Eureka!: The Birth of Science by Andrew Gregory
I recently read Eureka!: The Birth of Science by Andrew Gregory. The book deals with a topic that has long fascinated me – the birth of science. In a previous post I argued that this took place in the 12th century, the age of cathedrals. Gregory takes the view that it happened with the ancient Greeks, and sees Aristotle and Archimedes as among science’s pioneers. He gives a brief defence of this thesis, and provides a quick summary of Greek scientific thought.
Aristotle and Archimedes
I found this book rather short for the subject (177 pages, including bibliography), was disappointed at the lack of endnotes, and found some annoying errors (the Greeks did not consider the universe small, for example – Archimedes took it to be 2 light-years across). But the big unanswered question is: what went wrong? Gregory includes a list of key people at the back of the book, and if you turn that list into a bar chart, you can see that Greek science basically fell off a cliff around 200 BC.
In a brief two-page section towards the end, Gregory suggests that Christianity was somehow responsible for the decline of Greek science, but that simply makes no sense. Was it instead Roman conquest, beginning around 280 BC? Was it the growing separation of aristocratic philosophy from plebeian technology? Was it the replacement of original science by encyclopaedic systematisation (such as that of Pliny)? It would have been nice to have those questions answered.
Goodreads gives this book 3.4 stars; I was rather less enthusiastic.
Eureka!: The Birth of Science by Andrew Gregory: 2 stars
In his short work The Sand Reckoner, Archimedes (c. 287 BC – c. 212 BC) identifies a number larger than what he believed was the number of grains of sand which would fit into the Universe. He was hampered by the fact that the largest number-word he knew was myriad (10,000), so that he had to invent his own notation for large numbers (I will use modern scientific notation instead).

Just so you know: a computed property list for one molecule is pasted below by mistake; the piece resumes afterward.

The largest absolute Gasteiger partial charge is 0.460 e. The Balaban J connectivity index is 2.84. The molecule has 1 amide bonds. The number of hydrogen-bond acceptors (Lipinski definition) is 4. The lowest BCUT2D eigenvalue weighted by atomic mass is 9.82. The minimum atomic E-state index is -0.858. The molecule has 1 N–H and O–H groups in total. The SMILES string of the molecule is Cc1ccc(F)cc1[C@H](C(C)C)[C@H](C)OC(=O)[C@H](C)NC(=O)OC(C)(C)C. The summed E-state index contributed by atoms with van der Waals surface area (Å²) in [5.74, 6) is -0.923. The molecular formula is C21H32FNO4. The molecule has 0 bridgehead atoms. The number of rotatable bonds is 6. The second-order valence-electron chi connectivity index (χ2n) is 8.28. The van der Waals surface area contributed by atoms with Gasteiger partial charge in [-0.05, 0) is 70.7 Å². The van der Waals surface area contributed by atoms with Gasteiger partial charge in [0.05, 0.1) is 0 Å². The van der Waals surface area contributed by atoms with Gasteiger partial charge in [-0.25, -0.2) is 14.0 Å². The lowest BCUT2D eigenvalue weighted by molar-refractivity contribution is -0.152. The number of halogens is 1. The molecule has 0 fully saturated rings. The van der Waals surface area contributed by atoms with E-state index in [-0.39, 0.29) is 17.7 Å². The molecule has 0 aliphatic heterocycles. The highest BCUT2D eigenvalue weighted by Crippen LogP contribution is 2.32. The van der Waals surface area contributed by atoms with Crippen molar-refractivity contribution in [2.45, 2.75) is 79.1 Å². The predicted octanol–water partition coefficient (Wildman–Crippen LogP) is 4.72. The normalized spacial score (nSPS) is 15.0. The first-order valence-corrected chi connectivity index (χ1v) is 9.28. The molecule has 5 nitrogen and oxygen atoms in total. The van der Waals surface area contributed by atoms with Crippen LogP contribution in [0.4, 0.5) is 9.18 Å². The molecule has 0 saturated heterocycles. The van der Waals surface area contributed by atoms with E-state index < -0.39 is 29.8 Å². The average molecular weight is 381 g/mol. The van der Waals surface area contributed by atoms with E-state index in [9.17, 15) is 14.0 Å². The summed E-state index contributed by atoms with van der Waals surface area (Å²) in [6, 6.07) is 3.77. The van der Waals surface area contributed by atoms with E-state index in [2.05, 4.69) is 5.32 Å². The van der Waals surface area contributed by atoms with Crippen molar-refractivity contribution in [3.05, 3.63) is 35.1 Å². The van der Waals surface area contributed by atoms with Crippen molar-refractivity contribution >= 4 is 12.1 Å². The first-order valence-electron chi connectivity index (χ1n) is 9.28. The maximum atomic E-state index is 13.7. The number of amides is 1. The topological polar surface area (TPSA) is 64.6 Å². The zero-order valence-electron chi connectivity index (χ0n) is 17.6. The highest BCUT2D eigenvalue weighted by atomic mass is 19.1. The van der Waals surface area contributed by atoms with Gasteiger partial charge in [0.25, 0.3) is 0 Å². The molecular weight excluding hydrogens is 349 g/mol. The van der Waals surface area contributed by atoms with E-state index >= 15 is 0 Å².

Archimedes’ began with poppyseeds, which he estimated were at least 0.5 mm in diameter (using modern terminology), and which would contain at most 10,000 grains of sand. This makes the volume of a sand-grain at least 6.5×10−15 cubic metres (in fact, even fine sand-grains have a volume at least 10 times that).
Archimedes estimated the diameter of the sphere containing the fixed stars (yellow in the diagram below) as about 2 light-years or 2×1016 metres (we now know that even the closest star is about 4 light-years away). This makes the volume of the sphere 4×1048 cubic metres which means, as Archimedes shows, that less than 1063 grains of sand will fit.
A more modern figure for the diameter of the observable universe is 93 billion light-years, which means that less than 1095 grains of sand would fit. For atoms packed closely together (as in ordinary matter), less than 10110 atoms would fit. For neutrons packed closely together (as in a neutron star), less than 10126 neutrons would fit. But these are still puny numbers compared to, say, 277,232,917 − 1, the largest known prime!